According to tax experts, the move may also lead to a higher tax outgo for many individuals. Experts are hoping that the Government would provide more clarity on how the tax authorities would distinguish between international purchases on the internet and credit card spending abroad.
This shall lead to a huge initial outlay of funds at the time of the transaction undertaken through ICC outside India, but it can be claimed/adjusted while filing the return. This amendment can negatively impact the tourism sector along with foreign investment into real estate/stocks. The Government’s intention is clear at increasing the tax buoyancy and widening the tax base,” said Manas Chugh, who is a CA and Expert – Investment and Taxation at Osgan Consultants.
Abdul Hadi Shaikh, Co-Founder & CEO, FlyRemit, Bengaluru-based digital overseas payment platform feels that This is a much needed rationalisation of TCS application and will equalise the impact between Indian resident travel companies and online overseas travel players.
“This also puts to rest the B2B vs B2C debate on application of TCS. The amendment in this year’s Budget had already resolved the applicability on tour package versus standalone booking and conclusively discarded the INR 7 lakh limit confusion in the industry. Overall, it has created a level playing field for all,” he added.
What industry has to say?
According to Rikant Pittie, Co-Founder, EaseMyTrip, the new amendment will result in an additional financial obligation for Indian travellers when making credit card payments while traveling abroad.
“This increase in initial travel costs is estimated to be around 20 per cent. It is important for Indian travellers to consider this factor when planning and budgeting for their overseas travel expenses. With this amendment, there is a possibility that domestic travel within India may become more attractive to travellers. This shift in preference could potentially boost domestic tourism, as travellers may choose to explore destinations within the country to avoid the additional costs associated with international travel,” he said.
Mohit Kabra, CFO, MakeMyTrip feels that bringing credit cards under TCS purview will ensure parity between debit and credit card payments.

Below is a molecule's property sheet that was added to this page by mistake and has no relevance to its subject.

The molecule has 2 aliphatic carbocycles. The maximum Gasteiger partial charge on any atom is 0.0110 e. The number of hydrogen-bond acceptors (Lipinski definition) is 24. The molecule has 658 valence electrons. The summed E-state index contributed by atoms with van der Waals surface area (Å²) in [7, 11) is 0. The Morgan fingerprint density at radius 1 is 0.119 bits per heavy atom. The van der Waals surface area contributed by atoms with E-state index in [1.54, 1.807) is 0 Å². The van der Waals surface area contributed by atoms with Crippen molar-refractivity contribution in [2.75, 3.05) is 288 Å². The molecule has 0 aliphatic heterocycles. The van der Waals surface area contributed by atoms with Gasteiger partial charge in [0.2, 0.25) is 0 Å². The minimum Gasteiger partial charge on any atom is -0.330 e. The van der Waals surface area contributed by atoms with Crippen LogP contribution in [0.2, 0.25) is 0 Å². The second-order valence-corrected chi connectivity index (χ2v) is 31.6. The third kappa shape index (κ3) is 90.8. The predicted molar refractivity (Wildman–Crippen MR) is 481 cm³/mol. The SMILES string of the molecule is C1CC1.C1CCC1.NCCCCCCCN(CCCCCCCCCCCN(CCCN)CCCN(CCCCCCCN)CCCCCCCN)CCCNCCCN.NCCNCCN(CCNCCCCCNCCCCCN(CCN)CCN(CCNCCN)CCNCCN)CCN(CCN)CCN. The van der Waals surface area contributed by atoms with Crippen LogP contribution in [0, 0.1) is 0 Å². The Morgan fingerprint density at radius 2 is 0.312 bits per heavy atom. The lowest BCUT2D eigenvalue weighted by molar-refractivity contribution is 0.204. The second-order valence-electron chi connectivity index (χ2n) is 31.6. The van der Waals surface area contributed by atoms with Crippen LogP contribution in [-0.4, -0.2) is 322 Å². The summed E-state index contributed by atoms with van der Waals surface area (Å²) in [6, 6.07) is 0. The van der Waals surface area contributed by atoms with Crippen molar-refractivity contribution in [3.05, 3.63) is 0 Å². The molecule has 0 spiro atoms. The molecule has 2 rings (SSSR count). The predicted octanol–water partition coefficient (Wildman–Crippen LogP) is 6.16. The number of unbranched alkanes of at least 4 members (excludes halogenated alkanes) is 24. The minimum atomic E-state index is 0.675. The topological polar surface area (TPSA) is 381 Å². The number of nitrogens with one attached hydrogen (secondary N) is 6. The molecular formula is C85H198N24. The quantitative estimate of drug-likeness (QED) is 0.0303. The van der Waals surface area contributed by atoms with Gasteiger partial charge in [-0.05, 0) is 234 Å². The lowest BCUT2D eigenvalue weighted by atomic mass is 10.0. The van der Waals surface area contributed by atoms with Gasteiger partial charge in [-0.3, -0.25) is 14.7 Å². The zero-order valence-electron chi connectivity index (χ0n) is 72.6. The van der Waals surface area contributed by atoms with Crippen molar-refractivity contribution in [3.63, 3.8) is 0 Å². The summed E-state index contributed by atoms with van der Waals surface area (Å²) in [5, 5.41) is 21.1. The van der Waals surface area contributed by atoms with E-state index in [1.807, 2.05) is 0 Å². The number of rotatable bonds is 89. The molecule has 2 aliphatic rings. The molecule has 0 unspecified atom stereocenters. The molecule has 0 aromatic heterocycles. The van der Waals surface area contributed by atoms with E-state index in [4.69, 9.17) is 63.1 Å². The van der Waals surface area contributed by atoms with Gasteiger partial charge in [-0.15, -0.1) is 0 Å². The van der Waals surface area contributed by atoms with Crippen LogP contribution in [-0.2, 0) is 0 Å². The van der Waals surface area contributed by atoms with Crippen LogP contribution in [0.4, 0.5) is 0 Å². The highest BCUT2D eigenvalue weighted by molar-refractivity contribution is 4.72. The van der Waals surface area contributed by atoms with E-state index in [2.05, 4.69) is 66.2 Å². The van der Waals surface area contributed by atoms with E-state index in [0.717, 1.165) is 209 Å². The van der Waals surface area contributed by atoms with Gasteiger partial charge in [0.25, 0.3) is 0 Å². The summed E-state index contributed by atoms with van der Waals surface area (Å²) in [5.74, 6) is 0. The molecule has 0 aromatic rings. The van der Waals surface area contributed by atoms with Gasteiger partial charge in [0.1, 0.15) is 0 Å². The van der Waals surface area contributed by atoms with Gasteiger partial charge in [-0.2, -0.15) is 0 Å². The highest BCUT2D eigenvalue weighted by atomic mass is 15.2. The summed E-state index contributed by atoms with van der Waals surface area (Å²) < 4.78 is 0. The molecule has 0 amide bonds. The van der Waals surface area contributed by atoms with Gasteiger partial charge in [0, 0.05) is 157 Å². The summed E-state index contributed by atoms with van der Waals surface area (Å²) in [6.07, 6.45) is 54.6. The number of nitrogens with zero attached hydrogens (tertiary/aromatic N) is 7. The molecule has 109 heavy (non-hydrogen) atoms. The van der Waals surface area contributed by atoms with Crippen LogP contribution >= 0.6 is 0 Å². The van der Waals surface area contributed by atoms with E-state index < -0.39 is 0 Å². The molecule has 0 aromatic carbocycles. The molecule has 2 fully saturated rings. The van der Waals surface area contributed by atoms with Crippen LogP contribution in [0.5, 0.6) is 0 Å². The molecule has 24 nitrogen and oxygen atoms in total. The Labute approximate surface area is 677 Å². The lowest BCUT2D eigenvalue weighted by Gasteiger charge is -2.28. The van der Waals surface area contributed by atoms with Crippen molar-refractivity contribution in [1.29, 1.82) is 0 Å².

“It is essential to maintain consistency of TCS across payment mechanisms. This will also bring transactions done on global platforms under the TCS net as the customers’ card issuing bank will now be mandated to levy TCS on such transactions. A customer can choose either domestic travel agents or a global OTA or book directly with an overseas service provider (such as a hotel) when it comes to international travel. If the upfront price and payment includes TCS for bookings made with domestic travel agents and its without TCS for bookings made on global platforms, there could be a significant loss of business for the domestic travel industry,” Kabra opined.
Will travel get costly?
Even with credit cards being brought under the TCS net, the initial pricing of international platforms will remain untouched. The card issuing bank will be responsible for TCS for payments made via global platforms or directly to overseas travel service providers. So, if a USD 100 booking is made and paid on an international platform or with an international hotel directly, the customer will see the price as USD 100 and pay only USD 100 at the time of booking. TCS of USD 20 will be levied later by the customer’s card issuing bank.
However, when booking and paying with domestic travel agents, the customer will see a price of USD 120 and pay USD 120 under the current process. Domestic travel agents’ prices will appear to be more expensive to their international counterparts at face value / upfront.